Black Bear Attacks Marathon Runner in New Mexico

Karen Williams was attacked by a black bear while running a marathon in the Valles Caldera National Preserve in New Mexico, less than three miles from the finish line.Echo Valley Ranch via Flickr

A woman running a marathon last Saturday in the Valles Caldera National Preserve in New Mexico was less than three miles from the finish line when she was attacked by a black bear. Karen Williams, of Los Alamos, N.M., survived the attack by playing dead, according to CBS News. The bear, which later was euthanized, had three cubs with it at the time.

Williams suffered multiple punctures and cuts, as well as a fractured eye socket and ripped eyelid, according to CBS News. She was airlifted to the hospital and released the next day.

[GRAPHIC IMAGE WARNING]

bear attack victim

Photograph by Karen Williams via Facebook.

In a Facebook post, Williams wrote that she had just crested the top of a little hill when she saw the bear charging from about 15 feet away. She saw one of the bear's cubs, then fell and was "being raked with claws and bitten."

“I cried out in pain and Mama bear did not like that so she hit me with a left hook and bit my neck and started to try to shake me,” Williams said in the post. “I rolled into a ball and played dead.”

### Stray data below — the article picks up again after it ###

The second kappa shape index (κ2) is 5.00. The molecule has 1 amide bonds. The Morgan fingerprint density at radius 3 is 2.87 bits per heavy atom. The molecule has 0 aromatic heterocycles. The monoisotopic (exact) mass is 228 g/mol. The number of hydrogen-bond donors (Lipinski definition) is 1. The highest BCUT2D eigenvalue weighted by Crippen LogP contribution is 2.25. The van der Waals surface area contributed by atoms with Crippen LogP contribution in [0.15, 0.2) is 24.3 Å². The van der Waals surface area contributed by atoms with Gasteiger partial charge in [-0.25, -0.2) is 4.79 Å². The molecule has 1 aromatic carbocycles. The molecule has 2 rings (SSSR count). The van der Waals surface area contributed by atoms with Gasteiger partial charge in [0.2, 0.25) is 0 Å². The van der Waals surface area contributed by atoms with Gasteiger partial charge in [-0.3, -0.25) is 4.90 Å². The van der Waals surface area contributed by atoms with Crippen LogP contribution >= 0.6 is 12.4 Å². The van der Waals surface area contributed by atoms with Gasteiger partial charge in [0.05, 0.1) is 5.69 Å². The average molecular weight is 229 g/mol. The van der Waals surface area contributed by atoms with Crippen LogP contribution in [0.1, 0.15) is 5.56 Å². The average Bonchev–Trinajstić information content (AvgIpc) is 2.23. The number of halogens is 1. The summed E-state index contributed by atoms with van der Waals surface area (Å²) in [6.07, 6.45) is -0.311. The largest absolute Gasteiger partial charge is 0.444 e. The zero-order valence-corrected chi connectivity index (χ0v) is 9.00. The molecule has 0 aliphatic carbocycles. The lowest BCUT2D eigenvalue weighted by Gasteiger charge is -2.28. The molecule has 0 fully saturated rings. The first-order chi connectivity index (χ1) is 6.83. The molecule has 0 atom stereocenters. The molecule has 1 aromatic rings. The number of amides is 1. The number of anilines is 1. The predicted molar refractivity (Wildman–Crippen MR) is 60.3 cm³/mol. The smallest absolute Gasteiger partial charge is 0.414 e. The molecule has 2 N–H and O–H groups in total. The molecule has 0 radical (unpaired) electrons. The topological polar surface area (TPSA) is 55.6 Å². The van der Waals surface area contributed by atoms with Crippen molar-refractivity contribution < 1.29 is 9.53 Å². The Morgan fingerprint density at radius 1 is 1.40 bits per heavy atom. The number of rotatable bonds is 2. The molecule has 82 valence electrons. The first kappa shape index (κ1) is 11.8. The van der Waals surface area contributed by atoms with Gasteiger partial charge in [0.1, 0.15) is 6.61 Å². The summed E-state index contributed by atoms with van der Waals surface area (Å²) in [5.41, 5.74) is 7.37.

Williams waited until she thought the bears were gone, “Then I tried to look around but was having trouble seeing much,” she wrote on Facebook. “I tried to sit up but was nauseated and my arms didn't seem to work right.”

Lance Cherry, a spokesman for the New Mexico Department of Game and Fish, told CBS News that Williams initially responded well to the attack by fighting back, screaming, and trying to remain aware of her surroundings. But wildlife officials don’t recommend playing dead.

“It’s such a rarity for the person to play dead and for it to work out,” Cherry told CBS News. “The idea is to be as big as you can.”

According to KRQE News 13, the bear, which had been wearing a research collar, was euthanized so it can be tested for rabies.